Seyfarth Synopsis: An American athlete has been suspended for one month for testing positive for marijuana and violating the Anti-Doping Rule, putting her ability to represent the United States in the Olympic games in jeopardy.

American athlete, Sha’Carri Richardson, set herself apart on June 19, 2021, by winning the 100-meter race in 10.86 seconds at the U.S. Olympic trials. Richardson was projected to be a high performing contender in the Olympics in Toyko later this month. Unfortunately, due to testing positive for 11-nor-9-carboxy-tetrahydrocannabinol (Carboxy-THC), which is the main psychoactive compound in cannabis, marijuana, and hashish, that may not happen.

On July 2, 2021, the United States Anti-Doping Agency announced that Richardson has accepted a one-month sanction for violating the Anti-Doping Rule. The ineligibility began on June 28, 2021 and by accepting the sanction, Richardson “disqualified, and she forfeits any medal, points, and prizes,” USADA said in a statement. Richardson is the second track and field athlete to accept a one-month sanction for testing positive for THC in recent months. Kahmari Montgomery tested positive as a result of a sample obtained at the Miramar Invitational in April.

With more and more states legalizing cannabis, there is a prevailing question of whether the use of cannabis and hashish should be considered a punishable offense for athletes. In fact, in Oregon, where Richardson used cannabis, it is legal for adults to possess and use recreational cannabis within specified limits. According to the Deputy Director of the National Organization for the Reform of Marijuana Laws, “there exists no scientific consensus that the acute effects of marijuana enhance athletic performance,” NORML said in a statement. Recently, the National Football League and the NFL Players Association have taken it a step further and are now offering to give $1 million to fund up to five research studies on pain management and the effect of cannabinoids on athletic performance in elite football players. The scientific research could produce current data that could potentially lead to breakthroughs and consistent rules regarding cannabis in the sports industry.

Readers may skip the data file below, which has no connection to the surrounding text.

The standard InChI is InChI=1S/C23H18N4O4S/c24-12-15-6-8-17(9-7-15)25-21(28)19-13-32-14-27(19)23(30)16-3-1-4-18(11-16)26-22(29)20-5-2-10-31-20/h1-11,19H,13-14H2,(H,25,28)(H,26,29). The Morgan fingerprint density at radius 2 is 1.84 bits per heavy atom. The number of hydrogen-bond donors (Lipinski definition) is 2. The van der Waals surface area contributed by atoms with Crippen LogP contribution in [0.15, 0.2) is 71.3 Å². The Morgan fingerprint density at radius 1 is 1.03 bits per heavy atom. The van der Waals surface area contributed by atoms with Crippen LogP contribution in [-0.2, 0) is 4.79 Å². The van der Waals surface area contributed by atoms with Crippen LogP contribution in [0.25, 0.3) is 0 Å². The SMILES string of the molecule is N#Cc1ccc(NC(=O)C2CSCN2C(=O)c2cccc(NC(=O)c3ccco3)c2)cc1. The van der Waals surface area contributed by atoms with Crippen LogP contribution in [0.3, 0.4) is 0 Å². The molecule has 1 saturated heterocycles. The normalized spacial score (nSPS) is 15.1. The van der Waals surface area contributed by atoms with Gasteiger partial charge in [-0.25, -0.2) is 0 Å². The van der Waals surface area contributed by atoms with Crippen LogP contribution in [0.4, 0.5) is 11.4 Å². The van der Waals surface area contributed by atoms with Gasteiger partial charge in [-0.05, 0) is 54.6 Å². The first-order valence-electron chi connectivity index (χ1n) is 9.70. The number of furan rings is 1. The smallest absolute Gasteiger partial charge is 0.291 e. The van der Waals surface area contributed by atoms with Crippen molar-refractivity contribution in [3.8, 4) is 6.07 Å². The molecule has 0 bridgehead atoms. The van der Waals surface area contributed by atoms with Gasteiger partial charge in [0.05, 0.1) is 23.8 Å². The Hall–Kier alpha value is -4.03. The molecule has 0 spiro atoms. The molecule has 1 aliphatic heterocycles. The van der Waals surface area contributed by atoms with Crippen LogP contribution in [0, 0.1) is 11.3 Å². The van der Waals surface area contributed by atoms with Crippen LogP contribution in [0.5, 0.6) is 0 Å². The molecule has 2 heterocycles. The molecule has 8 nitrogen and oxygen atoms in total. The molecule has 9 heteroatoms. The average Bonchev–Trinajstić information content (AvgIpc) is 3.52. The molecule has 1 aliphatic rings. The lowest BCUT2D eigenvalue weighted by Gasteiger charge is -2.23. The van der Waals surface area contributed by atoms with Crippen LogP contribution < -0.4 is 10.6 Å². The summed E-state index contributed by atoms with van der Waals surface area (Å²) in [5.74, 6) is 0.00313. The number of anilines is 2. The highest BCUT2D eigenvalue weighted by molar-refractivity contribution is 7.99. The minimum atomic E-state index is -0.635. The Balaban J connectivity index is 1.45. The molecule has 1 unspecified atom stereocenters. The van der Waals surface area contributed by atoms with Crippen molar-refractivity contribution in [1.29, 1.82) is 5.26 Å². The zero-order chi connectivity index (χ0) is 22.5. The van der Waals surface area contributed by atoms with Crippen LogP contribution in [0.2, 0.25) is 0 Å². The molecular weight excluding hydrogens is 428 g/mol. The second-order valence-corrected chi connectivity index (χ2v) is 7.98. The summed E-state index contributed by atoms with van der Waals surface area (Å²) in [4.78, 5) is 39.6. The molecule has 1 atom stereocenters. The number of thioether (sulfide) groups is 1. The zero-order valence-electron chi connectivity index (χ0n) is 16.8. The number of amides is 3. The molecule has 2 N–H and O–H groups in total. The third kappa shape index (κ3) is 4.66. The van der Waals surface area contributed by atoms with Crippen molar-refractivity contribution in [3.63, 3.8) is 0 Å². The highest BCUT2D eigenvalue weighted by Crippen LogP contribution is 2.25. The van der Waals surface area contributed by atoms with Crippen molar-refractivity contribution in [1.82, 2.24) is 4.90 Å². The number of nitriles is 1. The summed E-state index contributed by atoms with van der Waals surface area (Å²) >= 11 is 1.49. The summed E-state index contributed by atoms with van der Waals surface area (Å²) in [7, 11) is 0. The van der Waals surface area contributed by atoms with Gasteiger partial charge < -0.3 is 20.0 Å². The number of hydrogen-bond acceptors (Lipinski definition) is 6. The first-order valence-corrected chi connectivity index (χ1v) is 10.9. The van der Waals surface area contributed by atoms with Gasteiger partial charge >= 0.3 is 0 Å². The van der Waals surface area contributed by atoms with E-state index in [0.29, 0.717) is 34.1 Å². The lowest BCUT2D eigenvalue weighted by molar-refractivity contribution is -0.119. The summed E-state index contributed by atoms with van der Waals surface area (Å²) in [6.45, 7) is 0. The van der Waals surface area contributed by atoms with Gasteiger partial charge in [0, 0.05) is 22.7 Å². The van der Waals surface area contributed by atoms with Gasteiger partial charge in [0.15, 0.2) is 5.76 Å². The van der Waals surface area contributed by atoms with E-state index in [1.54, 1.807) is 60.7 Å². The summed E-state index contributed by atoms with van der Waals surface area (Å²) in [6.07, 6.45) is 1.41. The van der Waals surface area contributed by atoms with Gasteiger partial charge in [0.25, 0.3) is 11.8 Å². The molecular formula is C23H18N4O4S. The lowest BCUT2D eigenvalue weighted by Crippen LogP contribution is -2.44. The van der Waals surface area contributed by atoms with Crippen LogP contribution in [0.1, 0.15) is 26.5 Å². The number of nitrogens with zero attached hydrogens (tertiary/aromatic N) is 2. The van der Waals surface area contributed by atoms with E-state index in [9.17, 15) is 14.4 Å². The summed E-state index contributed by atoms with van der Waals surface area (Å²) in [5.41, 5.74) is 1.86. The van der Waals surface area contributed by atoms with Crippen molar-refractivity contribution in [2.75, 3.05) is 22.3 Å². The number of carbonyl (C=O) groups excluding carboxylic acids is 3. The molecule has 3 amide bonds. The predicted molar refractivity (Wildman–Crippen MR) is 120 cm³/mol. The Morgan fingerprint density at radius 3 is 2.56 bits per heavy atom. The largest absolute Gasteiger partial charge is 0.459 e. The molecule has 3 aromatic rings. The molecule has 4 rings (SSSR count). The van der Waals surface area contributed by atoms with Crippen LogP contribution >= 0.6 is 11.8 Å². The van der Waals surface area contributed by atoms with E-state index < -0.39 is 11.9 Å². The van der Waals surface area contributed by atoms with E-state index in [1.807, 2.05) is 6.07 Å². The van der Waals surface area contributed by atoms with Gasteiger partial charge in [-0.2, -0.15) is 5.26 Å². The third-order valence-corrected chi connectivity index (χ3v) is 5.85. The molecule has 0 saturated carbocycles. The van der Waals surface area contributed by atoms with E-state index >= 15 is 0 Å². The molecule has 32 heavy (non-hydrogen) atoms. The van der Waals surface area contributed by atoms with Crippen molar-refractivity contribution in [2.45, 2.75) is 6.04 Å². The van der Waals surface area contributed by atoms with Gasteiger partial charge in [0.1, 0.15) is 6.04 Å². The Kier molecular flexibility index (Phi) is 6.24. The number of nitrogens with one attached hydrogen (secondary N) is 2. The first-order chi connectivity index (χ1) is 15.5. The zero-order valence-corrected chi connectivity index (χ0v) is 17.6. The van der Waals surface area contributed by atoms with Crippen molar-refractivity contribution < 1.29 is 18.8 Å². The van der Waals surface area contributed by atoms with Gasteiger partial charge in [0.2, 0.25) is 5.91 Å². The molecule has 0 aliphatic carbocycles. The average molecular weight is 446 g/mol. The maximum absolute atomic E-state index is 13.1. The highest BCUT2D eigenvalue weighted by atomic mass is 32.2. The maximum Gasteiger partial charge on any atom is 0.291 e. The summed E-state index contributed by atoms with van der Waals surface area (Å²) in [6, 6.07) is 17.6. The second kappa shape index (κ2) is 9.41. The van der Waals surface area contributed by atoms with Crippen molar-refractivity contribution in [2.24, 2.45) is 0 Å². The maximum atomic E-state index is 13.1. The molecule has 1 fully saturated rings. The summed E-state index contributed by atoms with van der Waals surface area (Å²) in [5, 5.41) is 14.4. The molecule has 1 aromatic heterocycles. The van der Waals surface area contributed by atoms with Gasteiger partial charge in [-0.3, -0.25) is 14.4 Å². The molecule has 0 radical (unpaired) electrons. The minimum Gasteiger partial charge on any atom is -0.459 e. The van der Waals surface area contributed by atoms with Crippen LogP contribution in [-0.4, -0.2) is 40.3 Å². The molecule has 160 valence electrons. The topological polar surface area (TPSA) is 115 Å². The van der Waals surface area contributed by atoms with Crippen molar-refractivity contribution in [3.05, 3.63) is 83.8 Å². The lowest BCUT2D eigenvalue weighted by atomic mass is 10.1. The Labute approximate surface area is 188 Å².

Richardson was set to become the first American woman to win the Olympic 100-meter title since Gail Devers in 1996. Regardless of whether she is cleared to compete in Tokyo, this may push the U.S. Anti-Doping Agency to take a hard look at its policies and rules surrounding the use of cannabis.